The AK-47, arguably the most iconic assault rifle, with it’s distinctive curve of the Kalashnikov magazine, made its first appearance as far back as World War II. In fact, the 47 in it’s name indicates the year of it’s invention. The A stands for the Russian avtomat or automatic, and the K represents the last name of the inventor; Lieutenant General Mikhail Kalashnikov (Kalishnikov was only 22 years old when he and his team invented the AK-47).
For decades, the AK-47 has played a role in history. Officially accepted by the Soviet Armed Forces and used by the majority of the member states of the Warsaw Pact, the AK-47 was the weapon that enabled the Soviet Union to control territories they had acquired via the victory over Nazi Germany. Invented with the honorable intention of defending his country and taking out one of the biggest threats the world has ever known, the AK-47 has since been taken by the hands of rebels and deviants for slaughter and misuse.
It was also the weapon of choice for Third World revolutions and as an icon used to strike fear into Osama Bin Laden’s targets of terror when he claimed responsibility for the 9/11 attacks on the U.S.
Despite it’s basic, almost archaic design (selective-fire, gas-operated, bolt-firing system, 7.62×39mm assault rifle), the AK-47’s popularity is due to just that; it’s simplicity. It’s the AK-47’s simplicity that can be attributed to it’s success. Having only either moving parts, it is cheap to manufacture, easy to use, can be cleaned quickly and in the harshest of climates, and is one of the most dependable assault rifles on the battlefield.
In the initial stages of production by the Soviets, they encountered difficulties manufacturing the stamped sheet metal receiver and substituted it for a heavier machined receiver. In 1959, the AKM (or modernized) AK began production. Modernized in three ways, the AKM featured the originally intended sheet metal receiver, a slanted muzzle brake on the end of the barrel to compensate for muzzle rise under recoil, and a hammer retarder to prevent the weapon from firing out of without the bolt being fully closed, during rapid or automatic fire.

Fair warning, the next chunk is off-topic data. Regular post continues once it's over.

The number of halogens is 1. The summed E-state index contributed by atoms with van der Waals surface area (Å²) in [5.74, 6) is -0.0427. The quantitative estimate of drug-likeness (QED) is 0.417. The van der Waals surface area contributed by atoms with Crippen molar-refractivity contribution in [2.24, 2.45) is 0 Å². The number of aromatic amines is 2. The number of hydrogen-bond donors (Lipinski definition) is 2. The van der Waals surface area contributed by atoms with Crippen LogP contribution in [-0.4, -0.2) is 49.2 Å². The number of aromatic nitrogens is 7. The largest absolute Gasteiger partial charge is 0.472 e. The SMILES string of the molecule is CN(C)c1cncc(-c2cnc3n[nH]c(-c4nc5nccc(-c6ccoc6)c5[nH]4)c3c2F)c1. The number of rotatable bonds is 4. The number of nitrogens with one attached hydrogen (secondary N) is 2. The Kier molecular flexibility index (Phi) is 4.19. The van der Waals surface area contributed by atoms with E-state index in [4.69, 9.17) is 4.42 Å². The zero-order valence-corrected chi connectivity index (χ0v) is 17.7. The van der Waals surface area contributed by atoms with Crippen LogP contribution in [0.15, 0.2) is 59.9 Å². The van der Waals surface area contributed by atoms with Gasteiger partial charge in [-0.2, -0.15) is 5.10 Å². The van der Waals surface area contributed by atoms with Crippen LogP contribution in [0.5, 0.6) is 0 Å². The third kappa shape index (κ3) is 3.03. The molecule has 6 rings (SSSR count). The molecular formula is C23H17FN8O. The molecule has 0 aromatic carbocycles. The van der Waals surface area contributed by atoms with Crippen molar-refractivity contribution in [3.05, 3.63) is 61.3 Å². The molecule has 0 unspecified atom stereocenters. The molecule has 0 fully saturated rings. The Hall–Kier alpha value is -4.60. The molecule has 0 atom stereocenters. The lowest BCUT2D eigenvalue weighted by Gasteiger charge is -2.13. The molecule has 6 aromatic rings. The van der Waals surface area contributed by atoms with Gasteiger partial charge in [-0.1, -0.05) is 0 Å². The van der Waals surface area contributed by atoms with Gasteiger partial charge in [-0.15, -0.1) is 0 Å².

Later, the AK-74 (basically an AKM) was manufactured to house a smaller round (the 5.45 x 39) and also featured a different muzzle break than the AKM.
Other variants followed. The AK-101, which is an AK-74M design built to be used with the 5.56×45 cartridge. The AK-101 has a 16 inch barrel with an AK-74 style muzzle brake attached to the barrel to control muzzle climb.
The AK-102 would be a more modernized version of the AK-101 with a shortened carbine and a folding stock, which is hollow, allowing a field kit to be stored inside. The magazines are made out of plastic, and it fires 5.56x45mm ammunition. It can also fit a GP-25 grenade launcher.
The AK-102, AK-104 and AK-105 are the designations given to the more compact carbine variants of the AK-10X rifle series, firing the 5.56 x 45 mm NATO, 7.62 x 39 mm M43 and 5.45 x 39 mm M74 rifle rounds respectively. These carbines differentiate themselves from the normal rifles of the series in that they have much shorter barrels, only 314mm in length.
The AK-103, a variant of the AK-101 firing 7.62x39mm M43 rounds, is in limited service with selected units in the Russian army – the AK74M still held as the main Russian assault rifle of the Russian Federation.
More AK-type rifles have been produced than all other assault rifles combined (the type 4A/B Stamped AKM receiver being the most-used design in the construction of the AK-series rifles). Today, there is an estimated 70 million AK-47’s in use today.
It is for this reason that we, at 401AK47, expect the AK-47’s next chapter in human history to be one not of human conflict or terrorism, but as a driving force behind mankind’s victory over the zombie war to come.